Finally, the ESG criteria include commitments of transparency and ethics in managing the company, as well as SRI (Socially Responsible Investment) principles to ensure that the company’s activity, inside and out, responds to the community with positive values.

These criteria, pacts, policies, and commitments have an impact on the Sustainable Development Goals (SDGs) of the 2030 Agenda, established by the United Nations General Assembly in September 2015. These 17 SDGs pursue 169 goals based on action plans for people, the planet, and prosperity, which we as companies, organizations, and citizens in general pursue with our activities.

Dialog as a form of progress

It’s not just a matter of committing to certain criteria, but of maintaining a constant and open dialog with the community and the different stakeholders, to evolve and advance, adapting each of the actions to the needs of the community where the company is based and, beyond that, the entire world.

This dialog begins with the company’s different stakeholders (clients, shareholders, employees) but extends, through transparency and ethics commitments, to all citizens.

Social commitment and business

In 2021, Fundación Seres conducted a study that estimated €1.486 billion in investments by 71 companies in social responsibility and commitment and, according to the Hays Guide, 71% of the companies implemented policies based on the ESG criteria that same year.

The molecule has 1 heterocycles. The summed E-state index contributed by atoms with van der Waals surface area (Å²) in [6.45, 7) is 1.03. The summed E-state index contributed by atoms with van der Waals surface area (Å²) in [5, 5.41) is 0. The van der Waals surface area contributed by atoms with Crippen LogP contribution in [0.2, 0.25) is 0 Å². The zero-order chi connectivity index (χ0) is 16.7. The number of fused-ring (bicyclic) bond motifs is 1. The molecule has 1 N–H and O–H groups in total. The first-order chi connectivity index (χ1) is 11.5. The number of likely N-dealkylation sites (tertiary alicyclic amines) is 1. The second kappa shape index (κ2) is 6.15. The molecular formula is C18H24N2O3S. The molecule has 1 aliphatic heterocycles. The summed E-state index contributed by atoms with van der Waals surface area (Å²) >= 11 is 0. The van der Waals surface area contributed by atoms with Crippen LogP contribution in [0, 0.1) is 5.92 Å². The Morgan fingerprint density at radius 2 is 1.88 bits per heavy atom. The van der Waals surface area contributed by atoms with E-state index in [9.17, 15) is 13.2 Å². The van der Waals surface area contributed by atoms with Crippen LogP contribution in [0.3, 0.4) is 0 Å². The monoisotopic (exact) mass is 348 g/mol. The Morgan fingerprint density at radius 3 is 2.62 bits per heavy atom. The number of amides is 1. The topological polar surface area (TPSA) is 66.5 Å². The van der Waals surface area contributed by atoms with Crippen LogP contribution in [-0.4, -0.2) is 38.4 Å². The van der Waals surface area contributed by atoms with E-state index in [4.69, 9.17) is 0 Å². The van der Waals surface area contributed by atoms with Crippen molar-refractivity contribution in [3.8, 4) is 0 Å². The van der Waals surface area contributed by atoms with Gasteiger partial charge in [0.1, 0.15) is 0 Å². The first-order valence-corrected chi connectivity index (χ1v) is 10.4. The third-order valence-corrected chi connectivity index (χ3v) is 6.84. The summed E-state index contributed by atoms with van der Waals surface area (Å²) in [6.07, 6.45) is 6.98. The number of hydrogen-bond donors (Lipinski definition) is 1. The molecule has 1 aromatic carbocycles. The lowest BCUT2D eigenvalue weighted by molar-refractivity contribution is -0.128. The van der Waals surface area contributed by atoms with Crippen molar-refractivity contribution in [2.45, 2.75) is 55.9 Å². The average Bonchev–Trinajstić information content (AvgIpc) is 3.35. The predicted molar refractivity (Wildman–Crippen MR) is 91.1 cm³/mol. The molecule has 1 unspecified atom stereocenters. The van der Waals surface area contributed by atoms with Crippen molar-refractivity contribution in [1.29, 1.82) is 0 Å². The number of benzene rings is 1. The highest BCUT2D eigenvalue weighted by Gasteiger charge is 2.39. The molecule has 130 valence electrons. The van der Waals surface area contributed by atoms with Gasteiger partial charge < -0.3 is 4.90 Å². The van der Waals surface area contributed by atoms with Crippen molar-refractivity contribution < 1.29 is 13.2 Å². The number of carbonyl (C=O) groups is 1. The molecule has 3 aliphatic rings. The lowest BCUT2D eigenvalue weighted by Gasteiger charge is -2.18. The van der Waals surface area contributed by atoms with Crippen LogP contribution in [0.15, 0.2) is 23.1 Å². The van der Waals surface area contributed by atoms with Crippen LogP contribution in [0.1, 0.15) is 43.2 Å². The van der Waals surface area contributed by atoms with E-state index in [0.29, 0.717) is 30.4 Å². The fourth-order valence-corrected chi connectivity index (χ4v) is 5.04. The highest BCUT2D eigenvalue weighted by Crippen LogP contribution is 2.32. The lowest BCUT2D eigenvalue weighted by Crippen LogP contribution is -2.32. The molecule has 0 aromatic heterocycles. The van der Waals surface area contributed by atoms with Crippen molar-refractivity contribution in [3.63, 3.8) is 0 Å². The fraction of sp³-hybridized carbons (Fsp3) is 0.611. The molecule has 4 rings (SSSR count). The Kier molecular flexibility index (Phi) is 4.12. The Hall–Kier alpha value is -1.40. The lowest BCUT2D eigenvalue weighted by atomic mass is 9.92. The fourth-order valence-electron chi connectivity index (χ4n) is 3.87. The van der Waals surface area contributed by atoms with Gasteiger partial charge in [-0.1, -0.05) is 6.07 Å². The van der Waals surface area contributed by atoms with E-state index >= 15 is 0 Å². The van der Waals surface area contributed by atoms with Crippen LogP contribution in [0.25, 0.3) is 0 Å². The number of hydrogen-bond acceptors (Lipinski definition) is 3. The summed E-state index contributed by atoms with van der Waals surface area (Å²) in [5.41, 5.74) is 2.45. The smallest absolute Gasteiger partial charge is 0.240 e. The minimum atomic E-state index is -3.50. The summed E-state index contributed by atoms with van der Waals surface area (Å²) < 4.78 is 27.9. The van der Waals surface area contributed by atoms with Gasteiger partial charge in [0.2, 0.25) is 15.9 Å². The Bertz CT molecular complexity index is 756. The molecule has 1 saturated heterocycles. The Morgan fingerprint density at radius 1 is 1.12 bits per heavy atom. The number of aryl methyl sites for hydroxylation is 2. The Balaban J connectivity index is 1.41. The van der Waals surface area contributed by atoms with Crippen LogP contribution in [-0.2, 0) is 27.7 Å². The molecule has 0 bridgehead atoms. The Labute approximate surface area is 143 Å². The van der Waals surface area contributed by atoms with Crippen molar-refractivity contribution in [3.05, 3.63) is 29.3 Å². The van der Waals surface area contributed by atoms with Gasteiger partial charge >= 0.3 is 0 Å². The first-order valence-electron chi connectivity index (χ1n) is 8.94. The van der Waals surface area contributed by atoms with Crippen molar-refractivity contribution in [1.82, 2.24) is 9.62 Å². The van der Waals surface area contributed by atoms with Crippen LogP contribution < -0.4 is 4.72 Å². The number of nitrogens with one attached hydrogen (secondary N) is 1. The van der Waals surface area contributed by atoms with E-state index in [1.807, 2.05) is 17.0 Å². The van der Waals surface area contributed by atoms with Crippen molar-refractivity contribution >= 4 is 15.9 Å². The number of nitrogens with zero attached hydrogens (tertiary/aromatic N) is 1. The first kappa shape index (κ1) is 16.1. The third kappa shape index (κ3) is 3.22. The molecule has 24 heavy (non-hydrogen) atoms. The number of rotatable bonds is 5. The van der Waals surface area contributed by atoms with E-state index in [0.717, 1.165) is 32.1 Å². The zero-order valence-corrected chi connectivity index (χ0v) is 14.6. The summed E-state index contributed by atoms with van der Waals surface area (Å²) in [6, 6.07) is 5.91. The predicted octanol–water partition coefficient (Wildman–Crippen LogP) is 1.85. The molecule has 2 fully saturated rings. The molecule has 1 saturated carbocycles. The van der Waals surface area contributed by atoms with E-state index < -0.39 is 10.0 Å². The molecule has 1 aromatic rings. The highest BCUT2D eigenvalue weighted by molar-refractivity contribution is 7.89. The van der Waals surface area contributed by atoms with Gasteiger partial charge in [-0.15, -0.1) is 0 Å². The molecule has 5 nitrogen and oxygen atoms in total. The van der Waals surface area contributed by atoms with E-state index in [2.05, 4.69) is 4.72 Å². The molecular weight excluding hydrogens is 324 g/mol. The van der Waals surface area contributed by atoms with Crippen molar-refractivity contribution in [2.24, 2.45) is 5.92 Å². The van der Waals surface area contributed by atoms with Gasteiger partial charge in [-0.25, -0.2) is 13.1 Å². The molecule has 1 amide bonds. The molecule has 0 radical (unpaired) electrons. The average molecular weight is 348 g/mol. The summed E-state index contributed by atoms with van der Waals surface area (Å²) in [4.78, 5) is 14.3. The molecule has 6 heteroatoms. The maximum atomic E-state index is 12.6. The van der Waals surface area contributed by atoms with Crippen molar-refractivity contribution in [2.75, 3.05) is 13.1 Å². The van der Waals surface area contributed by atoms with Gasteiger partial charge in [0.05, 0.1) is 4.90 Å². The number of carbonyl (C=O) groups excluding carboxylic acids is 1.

“Companies are no longer sustained solely on the economic dividend,” declares Monica Zuleta, Group Head of Sustainability at MAPFRE.

Today, social commitment is no longer a responsibility, or a tactic to achieve reputational gain, rather it’s a truly proactive commitment. There is no trade-off between solid financial performance and managing a responsible business that tries to return part of what the company has received to society. Sustainable business is, in effect, the path to a better financial future.

MAPFRE’S commitment to society

“We believe in an unfaltering business model that defends the idea that, without ethics, there can be no business, and that all our activities must be conducted sustainably”– Antonio Huertas, MAPFRE CEO.

MAPFRE firmly believes in this commitment, and makes this commitment manifest in its Sustainability Plan, a completely integrated strategy for business and decision-making in all areas of the company, which places people at the center of everything, establishes indicators that show us how we are doing and where we want to go, and which responds to the needs of all interest groups. It is a tremendously ambitious plan, with more than 20 measurable, attainable, and realistic goals, with concrete deadlines to, among other goals, reach carbon neutrality by 2030, reinforce transparency, and elevate compliance with the 2030 Agenda, with a special focus on SDG 8, 10, 13 and 17.

As Monica Zuleta emphasizes: “Our duty is to leave the planet in better condition than it was when we got here, and as a company, we have a commitment to doing what is in our power so that society and companies prosper, and that we strive for a more just, equal, ethical and safer world for all.  #PlayingOurPart is the slogan behind our communication on sustainability and refers precisely to this commitment, to the thousands of gestures that add up to the common goal of protecting the planet and building a better future for everyone, through simple but important gestures. It’s the contribution we want to make, but also to inspire others to contribute, in the advance toward the sustainable future to which we all aspire.”